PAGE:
That put McDonald at exactly 100 strikeouts for the season. His rate of 8.2 Ks per nine innings isn't quite the best of his career, but it's close. However, McDonald is walking 2.5 batters per nine, and that would be the lowest mark of his four full major league seasons.

    With a 2.37 ERA, McDonald is right behind Ryan Vogelsong and ranks third in the NL. But the Pirates right-hander is even more impressive when it comes to putting runners on base. His 0.97 WHIP (walks and hits per innings pitched) is the third-best in the league, and a .196 opponents batting average is second-best among NL starting pitchers.

    Andrew McCutchen is getting his rightful attention now that the Pirates are in first place in the NL Central. Will acclaim soon follow for McDonald? Most of the talk when it comes to Pittsburgh's pitching seems to center on A.J. Burnett. He's a more well-known name, so maybe that's understandable. But McDonald is the guy that should be getting the love.

4. Stephen Strasburg, Washington Nationals

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    Last week: No. 4

    Has Stephen Strasburg really lost his past three starts? Yet he's done so despite allowing eight earned runs with 18 strikeouts in 15 innings during that span. One of those starts was cut short after three innings due to dehydration and heat-related issues.

    Maybe Strasburg just needs to avoid Tyler Colvin. The Rockies outfielder hit two home runs against him in Strasburg's last start, en route to a 5-1 loss.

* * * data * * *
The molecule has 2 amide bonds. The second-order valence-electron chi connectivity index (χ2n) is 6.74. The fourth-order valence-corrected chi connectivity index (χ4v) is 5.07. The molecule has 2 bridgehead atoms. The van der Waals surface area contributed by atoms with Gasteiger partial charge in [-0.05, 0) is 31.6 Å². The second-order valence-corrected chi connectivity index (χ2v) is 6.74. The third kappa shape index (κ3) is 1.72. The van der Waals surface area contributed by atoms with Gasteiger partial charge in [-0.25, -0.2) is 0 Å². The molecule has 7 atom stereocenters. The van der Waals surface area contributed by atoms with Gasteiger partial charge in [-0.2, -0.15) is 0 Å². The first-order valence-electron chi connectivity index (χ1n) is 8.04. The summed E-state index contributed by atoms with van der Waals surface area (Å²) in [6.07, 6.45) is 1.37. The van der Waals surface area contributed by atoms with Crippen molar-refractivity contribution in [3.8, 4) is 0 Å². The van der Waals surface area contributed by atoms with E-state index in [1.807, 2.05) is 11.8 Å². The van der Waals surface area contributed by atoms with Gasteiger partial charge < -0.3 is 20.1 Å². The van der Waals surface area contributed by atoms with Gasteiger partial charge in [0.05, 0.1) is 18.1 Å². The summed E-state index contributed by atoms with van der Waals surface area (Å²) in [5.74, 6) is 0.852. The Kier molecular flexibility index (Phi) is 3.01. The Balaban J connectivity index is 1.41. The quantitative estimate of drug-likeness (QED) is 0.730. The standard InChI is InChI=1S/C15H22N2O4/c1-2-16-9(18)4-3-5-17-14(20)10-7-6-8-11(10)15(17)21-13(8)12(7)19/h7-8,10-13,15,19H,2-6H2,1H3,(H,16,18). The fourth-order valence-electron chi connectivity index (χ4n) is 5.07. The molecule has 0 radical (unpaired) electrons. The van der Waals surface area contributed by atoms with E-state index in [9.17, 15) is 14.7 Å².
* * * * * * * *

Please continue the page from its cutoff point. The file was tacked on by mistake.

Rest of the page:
Strasburg leads the NL (and is tied for the major league lead) with 128 strikeouts. He's striking out 11.64 batters per nine innings, the best rate in baseball. With a 2.82 ERA, 1.11 WHIP and .225 opponents batting average, Strasburg ranks among the top 10 NL pitchers.

    The big question with Strasburg's Cy Young candidacy—and perhaps with the Nationals' playoff chances—is how much he'll be pitching at the end of the season. The innings limit that general manager Mike Rizzo will place on Strasburg has loomed over him all year.

    However, Strasburg doesn't want to hear anything about an innings limit. If the Nats are in the postseason, he wants to pitch.

    "They're gonna have to rip the ball out of my hands," Strasburg told SiriusXM's Jim Bowden earlier this week.

    Oh, this is going to be fun to watch.

3. Johnny Cueto, Cincinnati Reds

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    Last week: No. 1

    Over the past couple of weeks, Johnny Cueto probably got more attention for being snubbed from the All-Star team—and his role in a brawl between the Reds and Cardinals two years ago—than his accomplishments on the mound.

    Of course, the reason there was such an uproar over Cueto's omission from the NL roster is because he's had such an impressive season.

    Cueto's 2.39 ERA is the fourth-best among NL starting pitchers. He's also rated highly in wins above replacement. At Baseball-Reference, Cueto's 3.6 WAR puts him at the top of the league. Cueto has a 3.0 WAR at FanGraphs, which ranks him fifth. 

    Is Cueto as dominant a pitcher as his NL peers? His strikeout total, WHIP and opponents batting average rank far below the top pitchers in the league. But it has to be mentioned that Cueto pitches to contact, gets plenty of ground balls and works deep into ballgames. He has to pitch that way to have success in Great American Ball Park, one of the best hitter's ballparks in the majors. 

    Why is Cueto in the No. 3 spot after being on top last week? In my view, he was having the best week among the top NL contenders and deserved to leapfrog to front-runner status. But I admit now that may have been an overreaction.